Dismiss Notice
Join Physics Forums Today!
The friendliest, high quality science and math community on the planet! Everyone who loves science is here!

Gee, how stupid.

  1. Mar 7, 2008 #1
    So in a calc 2 exam, you gloss over all the derivatives questions and get to integration and series. You get the really tough integrals, but you miss the grade-boosting derivative question (10%/100)?! So I've never gotten lower than 95% on a math midterm, but now I'm getting 85%~. Look at how stupid I was when I saw this question:

    Find y' of [tex](x^{2} + 3x)^{ln(x)}[/tex]. If I told you I used power rule, how'd that bode for me as a math major?
     
  2. jcsd
  3. Mar 7, 2008 #2

    jim mcnamara

    User Avatar
    Science Advisor
    Gold Member

    Art is a nice major :smile: - not meant to denigrate Art....
     
  4. Mar 7, 2008 #3
    That's not an easy derivative. Should of used the chain rule first though, then it looks like some sort of product, I had a quick go, but I think it might take a while. And anyway quit beating yourself up everyone makes mistakes. :smile:
     
  5. Mar 7, 2008 #4
    Oh, I used the chain rule along with the power rule. My point was that I treated ln(x) as a constant by somehow overlooking the x in ln, ha ha. Definitely looking at art history for a change.
     
    Last edited: Mar 7, 2008
  6. Mar 7, 2008 #5
    Hehe, yeah that's pretty dumb, but nobody's perfect. :smile:

    The power rule is the chain rule for powers, I got what you meant.

    Oh by the way x is not a constant. :tongue:
     
  7. Mar 7, 2008 #6

    Kurdt

    User Avatar
    Staff Emeritus
    Science Advisor
    Gold Member

    x is a constant pain in the ass. I'm always having to solve for x. Why can't x solve for itself?
     
  8. Mar 7, 2008 #7

    Astronuc

    User Avatar

    Staff: Mentor

    Don't take it so hard. In cases like this, I have just worked out the problem and shown it to the teacher so that the teacher realizes I know how to work the problem. I'm sure I've made exactly the same mistake with regard to a variable exponent.

    Sometimes one has to think in terms of f(x)g(x).
     
  9. Mar 7, 2008 #8
    Then one just has to remember that

    [tex]
    f(x)^{g(x)} = \exp(g(x)\ln(f(x)))
    [/tex]
     
  10. Mar 7, 2008 #9
    sometimes, one of the techniques which I utliize whenever I take exams is this:

    Skip over any questions which you have to think for more than about 1-2 mins. This ensures that you do not spend needless time over questions that you MAY not be able to solve. Instread, when you get back to these questions, you should have plenty of time to solve them and this psychological advantage will help you calm your nerves whereas if you were to solve the question head on, you will get more nervous as you feel that you are running out of time and spending too much time on one question.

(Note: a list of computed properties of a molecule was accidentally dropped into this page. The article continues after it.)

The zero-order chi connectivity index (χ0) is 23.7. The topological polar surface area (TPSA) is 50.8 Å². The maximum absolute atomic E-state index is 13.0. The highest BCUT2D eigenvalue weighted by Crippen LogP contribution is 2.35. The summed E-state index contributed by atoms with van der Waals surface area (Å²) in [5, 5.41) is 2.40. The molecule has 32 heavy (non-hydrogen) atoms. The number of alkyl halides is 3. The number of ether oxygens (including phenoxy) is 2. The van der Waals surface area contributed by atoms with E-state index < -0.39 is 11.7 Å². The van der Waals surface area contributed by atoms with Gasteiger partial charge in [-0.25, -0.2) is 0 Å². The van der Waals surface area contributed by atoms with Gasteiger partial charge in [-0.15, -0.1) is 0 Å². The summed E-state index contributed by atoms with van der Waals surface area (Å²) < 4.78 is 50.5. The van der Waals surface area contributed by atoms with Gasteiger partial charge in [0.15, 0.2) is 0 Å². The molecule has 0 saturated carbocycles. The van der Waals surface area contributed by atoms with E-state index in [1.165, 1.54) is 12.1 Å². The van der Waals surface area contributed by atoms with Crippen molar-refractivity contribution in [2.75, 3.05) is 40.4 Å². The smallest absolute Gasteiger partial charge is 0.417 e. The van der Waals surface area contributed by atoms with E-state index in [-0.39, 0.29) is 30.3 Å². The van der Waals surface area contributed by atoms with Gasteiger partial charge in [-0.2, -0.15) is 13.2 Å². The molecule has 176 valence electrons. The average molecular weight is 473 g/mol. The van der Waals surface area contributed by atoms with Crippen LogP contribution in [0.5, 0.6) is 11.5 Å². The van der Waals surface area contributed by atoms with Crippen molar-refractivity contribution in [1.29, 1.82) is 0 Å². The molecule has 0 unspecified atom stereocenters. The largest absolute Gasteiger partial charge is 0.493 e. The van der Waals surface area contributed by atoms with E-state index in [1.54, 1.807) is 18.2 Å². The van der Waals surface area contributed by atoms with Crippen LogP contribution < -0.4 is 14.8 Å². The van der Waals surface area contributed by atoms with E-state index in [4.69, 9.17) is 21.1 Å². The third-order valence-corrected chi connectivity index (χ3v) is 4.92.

11. Mar 7, 2008 #10

    Kurdt

    User Avatar
    Staff Emeritus
    Science Advisor
    Gold Member

    My anxiety levels in exams were terrible (as they are everywhere). I used to go in rush as much as I could in the 30 minutes and then run away :rofl:. I'm amazed I passed anything.
     
    Last edited: Mar 7, 2008
  12. Mar 7, 2008 #11

    lisab

    User Avatar
    Staff Emeritus
    Science Advisor
    Gold Member

    Excellent test strategy. It's a confidence booster to get two or three easy problems done, then you can relax and concentrate on the rest of the exam.
     
  13. Mar 7, 2008 #12
    I did that to my electormagnetism exam. I ended up just skipping all problems, and just started over again...
     
  14. Mar 7, 2008 #13

    lisab

    User Avatar
    Staff Emeritus
    Science Advisor
    Gold Member

    :rofl:
     
  15. Mar 7, 2008 #14
    Laugh if you will, I did the exact same thing on more than one occasion.

    Last test, there were only 3 problems.
     
  16. Mar 7, 2008 #15

    lisab

    User Avatar
    Staff Emeritus
    Science Advisor
    Gold Member

    Oh I remember those days very clearly. There aren't any "gimmees" on upper division E&M exams!
     
  17. Mar 7, 2008 #16

    Moonbear

    User Avatar
    Staff Emeritus
    Science Advisor
    Gold Member

    Yeah, what a useless variable. It should start pulling its own weight and solving some of its own problems. :rolleyes:

    :rofl: Indeed, that advice only works up to a certain level. When you get 6 questions and 4 hours for an exam, skipping the hard questions while looking for some you can quickly complete in 1-2 min isn't a very effective strategy anymore. :biggrin:

    octahedron, there's no point beating yourself up over it. Everyone has made a fatal exam mistake that lost them a lot of points for reading carelessly at sometime in their life.
     
  18. Mar 7, 2008 #17
    I'm definitely not beating myself over this again. :p
    I did that in my physics midterm (baby E&M), and it served me well. Somehow during my math midterms I get too excited for my own good and decide to get to the "real" questions quickly and skip all the fluff (the derivatives -- two of them, and accounting for 20% -- were fluff, but I somehow regret not second guessing myself on the second one -- it seemed over too quickly).

    Heh. Sorry about that.

    I know, right? Found the pun funny, ha ha.
     
    Last edited: Mar 7, 2008
  19. Mar 7, 2008 #18
    Don't be, I got an A :smile:
     
Know someone interested in this topic? Share this thread via Reddit, Google+, Twitter, or Facebook

Have something to add?



Similar Discussions: Gee, how stupid.
  1. Gee double ya (Replies: 8)

  2. Gee, that's swell (Replies: 37)

Loading...